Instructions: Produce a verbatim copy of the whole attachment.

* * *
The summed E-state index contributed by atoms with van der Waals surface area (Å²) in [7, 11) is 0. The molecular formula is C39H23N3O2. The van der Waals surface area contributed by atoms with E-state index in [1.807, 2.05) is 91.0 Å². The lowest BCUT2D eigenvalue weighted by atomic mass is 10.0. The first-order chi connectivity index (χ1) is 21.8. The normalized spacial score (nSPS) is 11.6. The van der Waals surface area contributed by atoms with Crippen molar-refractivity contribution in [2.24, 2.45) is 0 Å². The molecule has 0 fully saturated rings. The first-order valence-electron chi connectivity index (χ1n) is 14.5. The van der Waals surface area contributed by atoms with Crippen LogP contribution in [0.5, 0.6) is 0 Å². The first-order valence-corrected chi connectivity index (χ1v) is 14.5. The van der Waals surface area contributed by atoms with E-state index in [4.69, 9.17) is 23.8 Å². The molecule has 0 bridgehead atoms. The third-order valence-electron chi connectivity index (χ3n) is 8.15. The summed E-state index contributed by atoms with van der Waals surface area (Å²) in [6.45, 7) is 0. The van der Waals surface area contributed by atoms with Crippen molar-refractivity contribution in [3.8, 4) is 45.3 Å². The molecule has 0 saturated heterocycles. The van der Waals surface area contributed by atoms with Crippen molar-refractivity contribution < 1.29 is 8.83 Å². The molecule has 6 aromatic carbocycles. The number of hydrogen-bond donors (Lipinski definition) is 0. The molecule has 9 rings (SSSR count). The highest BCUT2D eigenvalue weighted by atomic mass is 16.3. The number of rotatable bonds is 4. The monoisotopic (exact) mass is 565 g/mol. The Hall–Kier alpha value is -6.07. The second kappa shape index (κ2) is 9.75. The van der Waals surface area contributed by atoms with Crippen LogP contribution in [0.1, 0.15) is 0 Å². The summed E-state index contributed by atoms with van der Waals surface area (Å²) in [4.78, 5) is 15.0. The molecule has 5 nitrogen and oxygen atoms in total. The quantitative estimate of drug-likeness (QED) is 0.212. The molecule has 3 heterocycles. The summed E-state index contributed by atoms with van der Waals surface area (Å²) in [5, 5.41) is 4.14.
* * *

The summed E-state index contributed by atoms with van der Waals surface area (Å²) in [7, 11) is 0. The molecular formula is C39H23N3O2. The van der Waals surface area contributed by atoms with E-state index in [1.807, 2.05) is 91.0 Å². The lowest BCUT2D eigenvalue weighted by atomic mass is 10.0. The first-order chi connectivity index (χ1) is 21.8. The normalized spacial score (nSPS) is 11.6. The van der Waals surface area contributed by atoms with Crippen molar-refractivity contribution in [2.24, 2.45) is 0 Å². The molecule has 0 fully saturated rings. The first-order valence-electron chi connectivity index (χ1n) is 14.5. The van der Waals surface area contributed by atoms with Crippen LogP contribution in [0.5, 0.6) is 0 Å². The first-order valence-corrected chi connectivity index (χ1v) is 14.5. The van der Waals surface area contributed by atoms with E-state index in [4.69, 9.17) is 23.8 Å². The molecule has 0 bridgehead atoms. The third-order valence-electron chi connectivity index (χ3n) is 8.15. The summed E-state index contributed by atoms with van der Waals surface area (Å²) in [6.45, 7) is 0. The van der Waals surface area contributed by atoms with Crippen molar-refractivity contribution in [3.8, 4) is 45.3 Å². The molecule has 0 saturated heterocycles. The van der Waals surface area contributed by atoms with Crippen molar-refractivity contribution < 1.29 is 8.83 Å². The molecule has 6 aromatic carbocycles. The number of hydrogen-bond donors (Lipinski definition) is 0. The molecule has 9 rings (SSSR count). The highest BCUT2D eigenvalue weighted by atomic mass is 16.3. The number of rotatable bonds is 4. The monoisotopic (exact) mass is 565 g/mol. The Hall–Kier alpha value is -6.07. The second kappa shape index (κ2) is 9.75. The van der Waals surface area contributed by atoms with Crippen LogP contribution in [0.1, 0.15) is 0 Å². The summed E-state index contributed by atoms with van der Waals surface area (Å²) in [4.78, 5) is 15.0. The molecule has 5 nitrogen and oxygen atoms in total. The quantitative estimate of drug-likeness (QED) is 0.212. The molecule has 3 heterocycles. The summed E-state index contributed by atoms with van der Waals surface area (Å²) in [5, 5.41) is 4.14.